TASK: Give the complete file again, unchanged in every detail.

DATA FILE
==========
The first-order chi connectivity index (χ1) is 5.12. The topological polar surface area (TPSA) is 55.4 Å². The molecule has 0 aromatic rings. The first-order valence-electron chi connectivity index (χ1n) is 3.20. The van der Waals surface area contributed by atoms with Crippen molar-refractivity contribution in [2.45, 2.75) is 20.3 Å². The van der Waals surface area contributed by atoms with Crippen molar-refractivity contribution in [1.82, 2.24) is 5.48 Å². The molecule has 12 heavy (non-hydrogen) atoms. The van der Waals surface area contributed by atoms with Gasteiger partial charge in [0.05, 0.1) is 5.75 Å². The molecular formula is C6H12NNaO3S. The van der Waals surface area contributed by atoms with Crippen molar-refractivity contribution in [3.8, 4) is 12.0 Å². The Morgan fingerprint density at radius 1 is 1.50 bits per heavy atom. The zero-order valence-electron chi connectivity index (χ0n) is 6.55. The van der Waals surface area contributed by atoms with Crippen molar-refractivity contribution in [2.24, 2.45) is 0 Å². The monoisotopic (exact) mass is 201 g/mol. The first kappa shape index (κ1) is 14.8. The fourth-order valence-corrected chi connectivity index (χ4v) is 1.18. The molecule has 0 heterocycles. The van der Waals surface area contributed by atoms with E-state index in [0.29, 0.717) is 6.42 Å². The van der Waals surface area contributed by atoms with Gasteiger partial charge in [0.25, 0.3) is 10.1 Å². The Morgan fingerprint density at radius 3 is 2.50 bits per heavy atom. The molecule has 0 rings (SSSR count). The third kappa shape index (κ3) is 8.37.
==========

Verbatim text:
The first-order chi connectivity index (χ1) is 5.12. The topological polar surface area (TPSA) is 55.4 Å². The molecule has 0 aromatic rings. The first-order valence-electron chi connectivity index (χ1n) is 3.20. The van der Waals surface area contributed by atoms with Crippen molar-refractivity contribution in [2.45, 2.75) is 20.3 Å². The van der Waals surface area contributed by atoms with Crippen molar-refractivity contribution in [1.82, 2.24) is 5.48 Å². The molecule has 12 heavy (non-hydrogen) atoms. The van der Waals surface area contributed by atoms with Gasteiger partial charge in [0.05, 0.1) is 5.75 Å². The molecular formula is C6H12NNaO3S. The van der Waals surface area contributed by atoms with Crippen molar-refractivity contribution in [3.8, 4) is 12.0 Å². The Morgan fingerprint density at radius 1 is 1.50 bits per heavy atom. The zero-order valence-electron chi connectivity index (χ0n) is 6.55. The van der Waals surface area contributed by atoms with Crippen molar-refractivity contribution in [2.24, 2.45) is 0 Å². The monoisotopic (exact) mass is 201 g/mol. The first kappa shape index (κ1) is 14.8. The fourth-order valence-corrected chi connectivity index (χ4v) is 1.18. The molecule has 0 heterocycles. The van der Waals surface area contributed by atoms with E-state index in [0.29, 0.717) is 6.42 Å². The van der Waals surface area contributed by atoms with Gasteiger partial charge in [0.25, 0.3) is 10.1 Å². The Morgan fingerprint density at radius 3 is 2.50 bits per heavy atom. The molecule has 0 rings (SSSR count). The third kappa shape index (κ3) is 8.37.